Why was the Ukulele called the Vodka-lele? This Uke was made at the same time as Darryl’s first Ukulele for Paul (Luap Rekcut of Mother Ukers) and my Uke would be experimented on before he attempted things on its nicer sister Uke the next day when he was sober.
Beltona Songster Tenor Resonator
I went in a different direction with the next Ukulele. Having met Steve Evans at Cheltenham (UFOGB), I got swept up in the idea of a resonator and within a week of our interaction I purchased the most gorgeous Sonic Blue Reso. For a time this Ukulele completely reinvigorated my love of the Ukulele and I experimented with different techniques and alternate tunings, genre styles and several different pickup choices but couldn’t find anything that didn’t sound shrill through my amps and PA’s. If you play in a group and need to be heard or perhaps you play in front of a microphone at folk clubs then I think the Beltona is just the ultimate resonator. National Resophonic have the history for sure but are more than twice the price of a Beltona, quieter and twice as heavy. Equally, cheaper resonators can give the instrument a bad rep because they don’t ring out or project at all. If you are buying a resonator then get one of these!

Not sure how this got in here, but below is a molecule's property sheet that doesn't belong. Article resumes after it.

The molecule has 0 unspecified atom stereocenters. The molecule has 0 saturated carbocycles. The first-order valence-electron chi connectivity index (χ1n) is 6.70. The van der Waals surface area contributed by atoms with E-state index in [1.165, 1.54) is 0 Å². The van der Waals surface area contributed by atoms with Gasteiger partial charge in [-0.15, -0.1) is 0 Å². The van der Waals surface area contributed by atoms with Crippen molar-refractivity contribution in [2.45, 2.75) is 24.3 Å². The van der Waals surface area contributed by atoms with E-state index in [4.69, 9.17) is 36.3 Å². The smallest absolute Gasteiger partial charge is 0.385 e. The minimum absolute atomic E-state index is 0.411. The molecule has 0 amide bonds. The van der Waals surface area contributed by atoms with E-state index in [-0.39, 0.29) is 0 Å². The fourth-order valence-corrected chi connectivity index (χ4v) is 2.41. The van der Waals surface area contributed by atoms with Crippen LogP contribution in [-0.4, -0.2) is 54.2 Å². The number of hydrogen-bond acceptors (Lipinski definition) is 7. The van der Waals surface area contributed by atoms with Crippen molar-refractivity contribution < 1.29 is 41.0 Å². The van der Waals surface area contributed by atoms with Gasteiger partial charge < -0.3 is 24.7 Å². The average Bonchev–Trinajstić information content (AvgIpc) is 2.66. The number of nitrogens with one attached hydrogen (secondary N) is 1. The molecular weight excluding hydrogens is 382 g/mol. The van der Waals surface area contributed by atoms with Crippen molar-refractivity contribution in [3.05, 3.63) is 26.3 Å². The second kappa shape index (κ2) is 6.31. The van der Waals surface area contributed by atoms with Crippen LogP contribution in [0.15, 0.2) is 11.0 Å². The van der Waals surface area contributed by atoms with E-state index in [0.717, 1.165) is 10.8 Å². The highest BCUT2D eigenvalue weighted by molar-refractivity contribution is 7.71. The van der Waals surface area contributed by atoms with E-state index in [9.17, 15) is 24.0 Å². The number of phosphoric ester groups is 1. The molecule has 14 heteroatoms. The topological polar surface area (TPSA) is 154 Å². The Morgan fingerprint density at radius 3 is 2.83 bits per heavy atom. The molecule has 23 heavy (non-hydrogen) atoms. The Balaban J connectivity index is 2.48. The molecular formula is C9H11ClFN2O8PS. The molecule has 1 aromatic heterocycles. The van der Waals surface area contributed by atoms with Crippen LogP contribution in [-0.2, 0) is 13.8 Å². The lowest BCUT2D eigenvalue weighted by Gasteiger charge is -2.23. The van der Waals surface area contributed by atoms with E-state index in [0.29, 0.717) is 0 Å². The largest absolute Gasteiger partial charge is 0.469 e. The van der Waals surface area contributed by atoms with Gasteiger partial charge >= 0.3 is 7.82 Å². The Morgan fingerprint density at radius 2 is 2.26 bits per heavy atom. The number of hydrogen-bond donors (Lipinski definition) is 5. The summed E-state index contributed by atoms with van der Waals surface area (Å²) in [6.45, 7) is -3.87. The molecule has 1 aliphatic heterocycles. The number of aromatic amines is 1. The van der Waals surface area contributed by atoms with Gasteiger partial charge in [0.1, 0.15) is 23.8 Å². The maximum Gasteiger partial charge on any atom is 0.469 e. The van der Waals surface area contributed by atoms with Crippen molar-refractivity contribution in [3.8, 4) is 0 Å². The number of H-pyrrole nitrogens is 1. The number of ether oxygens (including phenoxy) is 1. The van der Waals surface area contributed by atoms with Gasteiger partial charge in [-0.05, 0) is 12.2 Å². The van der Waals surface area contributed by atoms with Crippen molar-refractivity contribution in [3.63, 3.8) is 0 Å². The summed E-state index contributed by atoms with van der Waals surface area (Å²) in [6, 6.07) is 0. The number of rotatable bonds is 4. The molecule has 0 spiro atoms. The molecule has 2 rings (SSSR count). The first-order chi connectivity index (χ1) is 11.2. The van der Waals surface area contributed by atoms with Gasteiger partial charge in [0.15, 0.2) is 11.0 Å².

Why did I sell it? I fell madly in love with a Kanile’a Guitalele. For me, the Guitalele felt like the perfect final solution as I also gig the majority of the time with a Guitar and this would enable me to bring just one instrument with me to the gig. The Beltona was traded back and quickly purchased by a longtime customer that I assume must secretly hope owning my old instrument will make him as handsome as me (Kidding, hes a handsome devil).
Kanile GL6 Guitalele
The Kanile’a I fell in love with wasn’t the instrument I ended up with. After handing over my Beltona and a hefty deposit; somebody rang up the shop and enquired about this wonderful instrument they had seen on the website.. Can you imagine how I felt? I just didn’t have it in me to be that selfish so I let it go and waited nearly 6 months for another GL6 to be delivered by Kanile’a. It was a great instrument but never felt quite the same as the first one I’d tried in hindsight.
I spent months trying different strings that would acheieve E to E tuning and seemingly struck a nerve as the blog I wrote about it has been read 8000 times. Who knew that so many people needed advice on Guitalele strings?!?
The highlight of my time with the Guitalele was recording a live album with my old band where I used it for a large chunk of the gig. I wasn’t in a great financial position at the time and had some weddings coming up where I had been booked specifically to play Uke so I traded in my GL6 and made a logical sideways step to a K-1T.
Kanile’a K-1T Tenor Gloss